Uber-like car-maker Rivian is starting to trade on the open market

Uber was once valued at over $70 billion. But in October 2018, the ride-hailing company hit an all-time low after insider trading allegations, a lousy third quarter and concerns that markets might start to price itself out of the path to profitability. If those reports have you worried that your valuations may also start to look similarly peaked, Rivian, a new electric vehicle startup, could be one way to help expand out of your troubles.

Rivian is a Arizona-based car maker that announced its stock trading will start today after its most recent round of funding. The investment, led by Chevrolet Motor Company and Khosla Ventures, valued Rivian at a massive $7.4 billion.

Rivian engineers have an impressive array of connections to automotive powerhouses. Managing partner Tim Mann told Quartz that he had over a decade of experience as an engineer on the Tesla Model S, a luxury sedan built by Elon Musk’s company.

GM, in addition to leading Rivian’s financing, sits on Rivian’s advisory board, which will also include American Express, Fidelity Investments, and Redfin, a real estate brokerage.

Uber and other ride-hailing companies are on the verge of serving conventional vehicles rather than passengers. Today, Reuters notes Uber raised $1.5 billion to buy cars to convert into private carpooling services.

Adam Bellomy, the co-founder of a business consulting firm that tracks the electric vehicle sector, told Quartz that Rivian could end up competing with taxis in a city like San Francisco, just as Tesla has been widely viewed as competing with taxis in other cities.

“It’s really this type of company that has a scale model, is very cost-conscious and is willing to forego profitability today in order to introduce new technologies and create new business models,” Bellomy said.

Trikhar Oil & Gas, led by Anand Mahindra, has invested $75 million to bring Rivian’s self-driving SUV to market. The vehicle, known as the Brabus-branded Powerbrabus Matrix, has been developed over the last few years by a 50-person team in its suburban Arizona headquarters.

Rivian’s secret sauce is being able to produce a car as early as 2022—just as competition from Waymo, General Motors and Ford Motor is expected to increase. This week, Rivian is scheduled to announce another major manufacturing deal for a larger electric truck, Bellomy noted.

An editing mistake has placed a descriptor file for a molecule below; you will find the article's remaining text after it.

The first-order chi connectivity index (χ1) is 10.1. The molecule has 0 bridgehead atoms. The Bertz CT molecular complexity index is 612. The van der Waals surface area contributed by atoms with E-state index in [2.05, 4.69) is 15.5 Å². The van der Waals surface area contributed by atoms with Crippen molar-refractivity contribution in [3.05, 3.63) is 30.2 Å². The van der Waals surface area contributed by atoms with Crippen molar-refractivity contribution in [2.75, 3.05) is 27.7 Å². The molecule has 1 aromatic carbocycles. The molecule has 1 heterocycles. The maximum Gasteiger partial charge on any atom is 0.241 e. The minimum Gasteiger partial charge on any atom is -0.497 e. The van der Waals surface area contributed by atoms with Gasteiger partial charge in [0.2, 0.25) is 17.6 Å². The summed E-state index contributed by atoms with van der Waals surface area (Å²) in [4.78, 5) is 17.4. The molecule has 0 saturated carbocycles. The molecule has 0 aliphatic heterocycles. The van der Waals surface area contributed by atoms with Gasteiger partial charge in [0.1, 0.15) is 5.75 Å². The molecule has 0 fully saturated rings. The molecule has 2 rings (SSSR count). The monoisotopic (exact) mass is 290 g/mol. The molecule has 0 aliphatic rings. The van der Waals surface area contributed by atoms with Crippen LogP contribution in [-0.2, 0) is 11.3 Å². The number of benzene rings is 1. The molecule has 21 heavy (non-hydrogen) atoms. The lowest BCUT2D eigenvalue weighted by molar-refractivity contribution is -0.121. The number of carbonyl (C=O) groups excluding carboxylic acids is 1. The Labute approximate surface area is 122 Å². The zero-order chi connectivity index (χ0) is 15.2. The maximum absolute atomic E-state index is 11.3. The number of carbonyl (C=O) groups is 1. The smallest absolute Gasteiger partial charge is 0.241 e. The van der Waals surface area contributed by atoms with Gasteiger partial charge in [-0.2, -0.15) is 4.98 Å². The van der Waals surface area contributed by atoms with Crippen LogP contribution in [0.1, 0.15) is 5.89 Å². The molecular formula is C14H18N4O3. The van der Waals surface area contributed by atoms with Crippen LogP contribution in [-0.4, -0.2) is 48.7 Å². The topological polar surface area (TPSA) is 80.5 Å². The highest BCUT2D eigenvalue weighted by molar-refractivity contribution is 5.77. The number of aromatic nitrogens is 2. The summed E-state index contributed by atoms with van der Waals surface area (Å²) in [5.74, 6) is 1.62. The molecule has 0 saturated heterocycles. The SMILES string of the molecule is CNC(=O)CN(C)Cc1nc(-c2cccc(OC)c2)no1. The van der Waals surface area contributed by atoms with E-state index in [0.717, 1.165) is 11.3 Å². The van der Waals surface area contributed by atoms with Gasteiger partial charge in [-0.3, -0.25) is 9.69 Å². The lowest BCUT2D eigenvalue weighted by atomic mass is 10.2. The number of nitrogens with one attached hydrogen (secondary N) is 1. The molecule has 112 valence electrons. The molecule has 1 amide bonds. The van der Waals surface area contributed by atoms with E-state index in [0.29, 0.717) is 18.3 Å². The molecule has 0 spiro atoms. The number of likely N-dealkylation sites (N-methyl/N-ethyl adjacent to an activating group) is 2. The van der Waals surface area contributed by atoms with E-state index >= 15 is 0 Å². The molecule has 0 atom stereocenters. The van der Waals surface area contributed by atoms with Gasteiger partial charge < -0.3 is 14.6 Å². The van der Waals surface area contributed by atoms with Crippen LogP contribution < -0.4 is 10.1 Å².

“If that deal is close, it will show that they have another operational vehicle on the road,” he added.

A Rivian press release pointed to projections from Transportation Sustainability Research Institute, in a report published earlier this month, which said Rivian could launch a compact, all-electric pickup truck with an 80-mile-range in 2022. The research also predicted the truck could come in at under $30,000, making it competitive with the biggest luxury sports utility vehicles on the market.

But in another portion of the report, the analysis company predicted that an all-electric medium-duty pickup with a 20-mile range could be launched in 2025. That makes Rivian’s bold timeline appear optimistic, and Bellomy pointed out that Rivian would have to convince its manufacturing partners, or a heavy-equipment manufacturer in particular, to adopt a medium-duty electric truck if it went forward with its launch plans.

The Rivian press release did not include production dates for the truck or car. The company plans to begin selling the Brabus-branded vehicle this year, but currently does not have an interior or model available for review.

“The Powerbrabus Matrix will be the first practical all-electric delivery vehicle for operators and fleets in America and the world,” Miller and Ries said in the release. “Rivian is on its way to becoming the world’s leading electric vehicle company.”

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